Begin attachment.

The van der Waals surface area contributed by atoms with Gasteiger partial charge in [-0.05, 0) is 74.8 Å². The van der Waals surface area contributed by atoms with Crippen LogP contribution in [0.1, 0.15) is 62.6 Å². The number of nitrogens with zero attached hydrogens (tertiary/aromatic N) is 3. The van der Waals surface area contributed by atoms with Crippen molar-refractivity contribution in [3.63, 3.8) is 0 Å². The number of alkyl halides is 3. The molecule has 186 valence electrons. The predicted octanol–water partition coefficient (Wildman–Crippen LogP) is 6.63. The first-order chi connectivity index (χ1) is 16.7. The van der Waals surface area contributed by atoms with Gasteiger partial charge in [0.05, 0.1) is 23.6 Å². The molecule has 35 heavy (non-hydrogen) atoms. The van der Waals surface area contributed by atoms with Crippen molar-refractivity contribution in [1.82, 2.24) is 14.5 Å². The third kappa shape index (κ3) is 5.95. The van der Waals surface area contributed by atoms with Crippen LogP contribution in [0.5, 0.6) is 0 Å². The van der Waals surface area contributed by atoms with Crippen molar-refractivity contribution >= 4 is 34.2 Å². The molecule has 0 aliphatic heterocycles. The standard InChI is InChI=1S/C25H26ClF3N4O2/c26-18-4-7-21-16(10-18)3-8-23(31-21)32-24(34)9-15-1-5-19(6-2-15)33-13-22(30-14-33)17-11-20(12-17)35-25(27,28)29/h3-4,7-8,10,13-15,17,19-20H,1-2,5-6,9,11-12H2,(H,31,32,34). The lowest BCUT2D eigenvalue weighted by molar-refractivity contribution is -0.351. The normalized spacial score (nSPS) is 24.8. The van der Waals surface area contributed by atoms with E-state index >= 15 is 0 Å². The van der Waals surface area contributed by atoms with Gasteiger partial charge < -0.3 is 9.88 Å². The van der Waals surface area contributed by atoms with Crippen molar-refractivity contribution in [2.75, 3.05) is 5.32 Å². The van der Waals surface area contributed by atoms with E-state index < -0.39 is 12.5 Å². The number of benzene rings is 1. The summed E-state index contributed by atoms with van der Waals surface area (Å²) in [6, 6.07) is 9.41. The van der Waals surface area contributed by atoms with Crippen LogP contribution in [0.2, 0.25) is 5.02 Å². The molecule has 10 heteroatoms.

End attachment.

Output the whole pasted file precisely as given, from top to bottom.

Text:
The van der Waals surface area contributed by atoms with Gasteiger partial charge in [-0.05, 0) is 74.8 Å². The van der Waals surface area contributed by atoms with Crippen LogP contribution in [0.1, 0.15) is 62.6 Å². The number of nitrogens with zero attached hydrogens (tertiary/aromatic N) is 3. The van der Waals surface area contributed by atoms with Crippen molar-refractivity contribution in [3.63, 3.8) is 0 Å². The number of alkyl halides is 3. The molecule has 186 valence electrons. The predicted octanol–water partition coefficient (Wildman–Crippen LogP) is 6.63. The first-order chi connectivity index (χ1) is 16.7. The van der Waals surface area contributed by atoms with Gasteiger partial charge in [0.05, 0.1) is 23.6 Å². The molecule has 35 heavy (non-hydrogen) atoms. The van der Waals surface area contributed by atoms with Crippen molar-refractivity contribution in [1.82, 2.24) is 14.5 Å². The third kappa shape index (κ3) is 5.95. The van der Waals surface area contributed by atoms with Crippen LogP contribution in [0.5, 0.6) is 0 Å². The van der Waals surface area contributed by atoms with Crippen molar-refractivity contribution >= 4 is 34.2 Å². The molecule has 0 aliphatic heterocycles. The standard InChI is InChI=1S/C25H26ClF3N4O2/c26-18-4-7-21-16(10-18)3-8-23(31-21)32-24(34)9-15-1-5-19(6-2-15)33-13-22(30-14-33)17-11-20(12-17)35-25(27,28)29/h3-4,7-8,10,13-15,17,19-20H,1-2,5-6,9,11-12H2,(H,31,32,34). The lowest BCUT2D eigenvalue weighted by molar-refractivity contribution is -0.351. The normalized spacial score (nSPS) is 24.8. The van der Waals surface area contributed by atoms with E-state index >= 15 is 0 Å². The van der Waals surface area contributed by atoms with Gasteiger partial charge < -0.3 is 9.88 Å². The van der Waals surface area contributed by atoms with Crippen molar-refractivity contribution in [2.75, 3.05) is 5.32 Å². The van der Waals surface area contributed by atoms with E-state index < -0.39 is 12.5 Å². The number of benzene rings is 1. The summed E-state index contributed by atoms with van der Waals surface area (Å²) in [6, 6.07) is 9.41. The van der Waals surface area contributed by atoms with Crippen LogP contribution in [0.2, 0.25) is 5.02 Å². The molecule has 10 heteroatoms.